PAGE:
Jobling fears "decimation" of UK developer scene

Eutechnyx business development director sees economic threat for publisher studios

Darren Jobling, business development director at Eutechnyx, has told that he is concerned for the future of the development community in the UK, and the economic threat to publisher-owned studios.

Speaking in an interview published today, Jobling drew a parallel to the series of acquisitions and subsequent closures to hit the country in the last decade, and worries that publishers could be forced to cut studios to drive down costs.

"I think we'll see more consolidation between publishers and developers, and more mergers," he said. "I also think we'll see a lot more closures in terms of publisher-owned studios. Some publishers see remote development studios as a drain on their resources and when it comes to cost-cutting, they're usually first in the firing line.

"My worry, though, is that we're going to see the decimation of the British game development community. Just as the British game publishing industry was hit by a bunch of buyouts and closures in the 1990s, the late 2000s may see the publisher-owned development community being hit every bit as hard."

The full interview with Darren Jobling is available now.

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Latest comments (1)

Tom Planer Digital Marketing Assistant, Qube Media9 years ago
It looks like 2009 is going to be one of those years when a big shuffle happens. The recession is having a clear effect on the games industry, as far as redundancies and studio closures are concerned, but sometimes this is what an industry needs to keep itself fresh. Although it may seem like the end of the world for the number of video games professionals who have lost their jobs, don't forget about the number of opportunities that are out there as well.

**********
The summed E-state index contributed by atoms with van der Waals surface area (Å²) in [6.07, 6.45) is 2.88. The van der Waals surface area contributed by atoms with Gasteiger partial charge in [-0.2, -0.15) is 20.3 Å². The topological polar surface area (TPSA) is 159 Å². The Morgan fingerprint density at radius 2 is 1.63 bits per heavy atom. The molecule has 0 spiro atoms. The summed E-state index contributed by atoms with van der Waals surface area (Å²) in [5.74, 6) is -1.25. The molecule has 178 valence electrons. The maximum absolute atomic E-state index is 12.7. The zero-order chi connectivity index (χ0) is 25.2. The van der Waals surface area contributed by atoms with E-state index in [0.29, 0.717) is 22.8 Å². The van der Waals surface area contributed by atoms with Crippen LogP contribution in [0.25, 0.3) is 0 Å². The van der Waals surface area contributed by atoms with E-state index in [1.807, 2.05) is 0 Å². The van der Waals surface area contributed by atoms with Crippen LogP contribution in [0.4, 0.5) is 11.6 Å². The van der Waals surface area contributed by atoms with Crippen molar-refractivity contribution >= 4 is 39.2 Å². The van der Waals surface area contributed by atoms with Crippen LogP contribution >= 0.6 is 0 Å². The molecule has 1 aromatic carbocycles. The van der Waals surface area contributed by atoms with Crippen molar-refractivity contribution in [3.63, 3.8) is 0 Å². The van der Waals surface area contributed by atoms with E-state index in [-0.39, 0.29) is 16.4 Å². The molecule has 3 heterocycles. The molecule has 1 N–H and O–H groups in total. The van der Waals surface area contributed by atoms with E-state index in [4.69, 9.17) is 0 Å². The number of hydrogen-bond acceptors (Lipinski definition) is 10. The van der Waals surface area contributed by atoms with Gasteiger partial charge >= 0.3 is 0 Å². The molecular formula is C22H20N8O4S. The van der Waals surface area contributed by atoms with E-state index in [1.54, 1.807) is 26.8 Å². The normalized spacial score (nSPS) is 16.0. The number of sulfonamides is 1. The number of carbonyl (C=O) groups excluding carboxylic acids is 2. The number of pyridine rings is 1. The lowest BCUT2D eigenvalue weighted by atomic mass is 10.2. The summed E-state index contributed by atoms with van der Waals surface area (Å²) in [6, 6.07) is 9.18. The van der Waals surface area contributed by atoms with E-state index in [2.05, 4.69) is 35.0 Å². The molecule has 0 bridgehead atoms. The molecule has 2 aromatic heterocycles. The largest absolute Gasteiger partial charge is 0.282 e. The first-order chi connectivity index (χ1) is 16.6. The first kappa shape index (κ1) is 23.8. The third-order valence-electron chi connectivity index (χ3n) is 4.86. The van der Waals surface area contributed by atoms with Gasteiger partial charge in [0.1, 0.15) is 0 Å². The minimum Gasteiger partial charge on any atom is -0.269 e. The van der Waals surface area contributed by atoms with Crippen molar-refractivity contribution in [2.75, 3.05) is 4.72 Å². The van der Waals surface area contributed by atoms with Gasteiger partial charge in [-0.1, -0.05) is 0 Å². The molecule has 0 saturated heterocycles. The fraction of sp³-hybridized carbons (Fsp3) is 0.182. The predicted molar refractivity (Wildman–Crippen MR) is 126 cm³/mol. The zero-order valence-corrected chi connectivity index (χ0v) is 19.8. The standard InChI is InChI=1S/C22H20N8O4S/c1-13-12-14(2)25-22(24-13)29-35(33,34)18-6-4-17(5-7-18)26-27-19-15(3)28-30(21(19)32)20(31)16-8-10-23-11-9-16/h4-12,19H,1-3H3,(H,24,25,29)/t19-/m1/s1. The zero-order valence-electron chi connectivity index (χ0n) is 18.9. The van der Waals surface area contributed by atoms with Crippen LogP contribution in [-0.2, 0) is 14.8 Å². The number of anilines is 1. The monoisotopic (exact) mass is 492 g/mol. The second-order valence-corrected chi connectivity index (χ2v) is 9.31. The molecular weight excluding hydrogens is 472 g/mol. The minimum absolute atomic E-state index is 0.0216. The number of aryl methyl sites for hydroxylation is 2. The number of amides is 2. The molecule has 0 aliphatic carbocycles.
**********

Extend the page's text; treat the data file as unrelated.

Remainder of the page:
Now is the time for developers to get together and start the independent studio you always dreamt of running. There is no shortage of skill out there looking for work, and it is clear from 4th quarter sales that there is still a consumer demand for games. Download markets are booming, which means that small development studios no longer face as many of the barriers to market entry as they used to.
Business professionals in the games industry out of work should look towards agencies. With the major publishers unable to carry out their marketing and PR in house, they are looking to outsource all of it, and this means that the jobs you want are not necessarily at the big publishers, but rather with the smaller marketing and PR agencies, so why not try approaching some of them instead? The same goes for designers and coders. Yes you have the knowledge and ability to make video games, but you also have an incredible knowledge of how the games industry works and what makes people buy games. Perhaps it's time to consider being a freelance consultant...
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